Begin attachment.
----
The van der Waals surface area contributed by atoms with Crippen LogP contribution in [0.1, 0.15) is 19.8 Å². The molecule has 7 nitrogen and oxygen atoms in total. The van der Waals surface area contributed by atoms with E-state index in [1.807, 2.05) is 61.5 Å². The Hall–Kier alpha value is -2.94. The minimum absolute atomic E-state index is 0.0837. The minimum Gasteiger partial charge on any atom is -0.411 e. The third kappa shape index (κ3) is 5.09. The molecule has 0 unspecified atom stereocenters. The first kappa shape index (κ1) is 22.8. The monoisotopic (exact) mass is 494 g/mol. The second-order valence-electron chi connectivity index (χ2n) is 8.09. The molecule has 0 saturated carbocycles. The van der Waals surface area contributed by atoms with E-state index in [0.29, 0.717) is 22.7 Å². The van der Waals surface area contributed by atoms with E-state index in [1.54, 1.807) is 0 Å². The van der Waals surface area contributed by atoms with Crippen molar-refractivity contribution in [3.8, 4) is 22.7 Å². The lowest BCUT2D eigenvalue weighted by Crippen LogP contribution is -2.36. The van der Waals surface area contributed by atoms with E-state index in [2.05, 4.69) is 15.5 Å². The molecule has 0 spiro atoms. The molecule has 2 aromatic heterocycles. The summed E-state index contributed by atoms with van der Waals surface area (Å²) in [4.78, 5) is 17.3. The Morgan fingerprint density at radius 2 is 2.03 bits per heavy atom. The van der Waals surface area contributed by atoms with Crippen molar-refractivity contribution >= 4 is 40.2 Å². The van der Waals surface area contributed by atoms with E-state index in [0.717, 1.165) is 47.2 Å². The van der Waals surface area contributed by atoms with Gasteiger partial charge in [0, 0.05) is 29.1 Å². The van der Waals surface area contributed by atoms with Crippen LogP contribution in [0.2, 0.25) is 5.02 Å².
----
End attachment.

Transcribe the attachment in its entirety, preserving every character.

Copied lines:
The van der Waals surface area contributed by atoms with Crippen LogP contribution in [0.1, 0.15) is 19.8 Å². The molecule has 7 nitrogen and oxygen atoms in total. The van der Waals surface area contributed by atoms with E-state index in [1.807, 2.05) is 61.5 Å². The Hall–Kier alpha value is -2.94. The minimum absolute atomic E-state index is 0.0837. The minimum Gasteiger partial charge on any atom is -0.411 e. The third kappa shape index (κ3) is 5.09. The molecule has 0 unspecified atom stereocenters. The first kappa shape index (κ1) is 22.8. The monoisotopic (exact) mass is 494 g/mol. The second-order valence-electron chi connectivity index (χ2n) is 8.09. The molecule has 0 saturated carbocycles. The van der Waals surface area contributed by atoms with E-state index in [0.29, 0.717) is 22.7 Å². The van der Waals surface area contributed by atoms with E-state index in [1.54, 1.807) is 0 Å². The van der Waals surface area contributed by atoms with Crippen molar-refractivity contribution in [3.8, 4) is 22.7 Å². The lowest BCUT2D eigenvalue weighted by Crippen LogP contribution is -2.36. The van der Waals surface area contributed by atoms with E-state index in [2.05, 4.69) is 15.5 Å². The molecule has 0 spiro atoms. The molecule has 2 aromatic heterocycles. The summed E-state index contributed by atoms with van der Waals surface area (Å²) in [4.78, 5) is 17.3. The Morgan fingerprint density at radius 2 is 2.03 bits per heavy atom. The van der Waals surface area contributed by atoms with Crippen molar-refractivity contribution >= 4 is 40.2 Å². The van der Waals surface area contributed by atoms with E-state index in [0.717, 1.165) is 47.2 Å². The van der Waals surface area contributed by atoms with Gasteiger partial charge in [0, 0.05) is 29.1 Å². The van der Waals surface area contributed by atoms with Crippen LogP contribution in [0.2, 0.25) is 5.02 Å².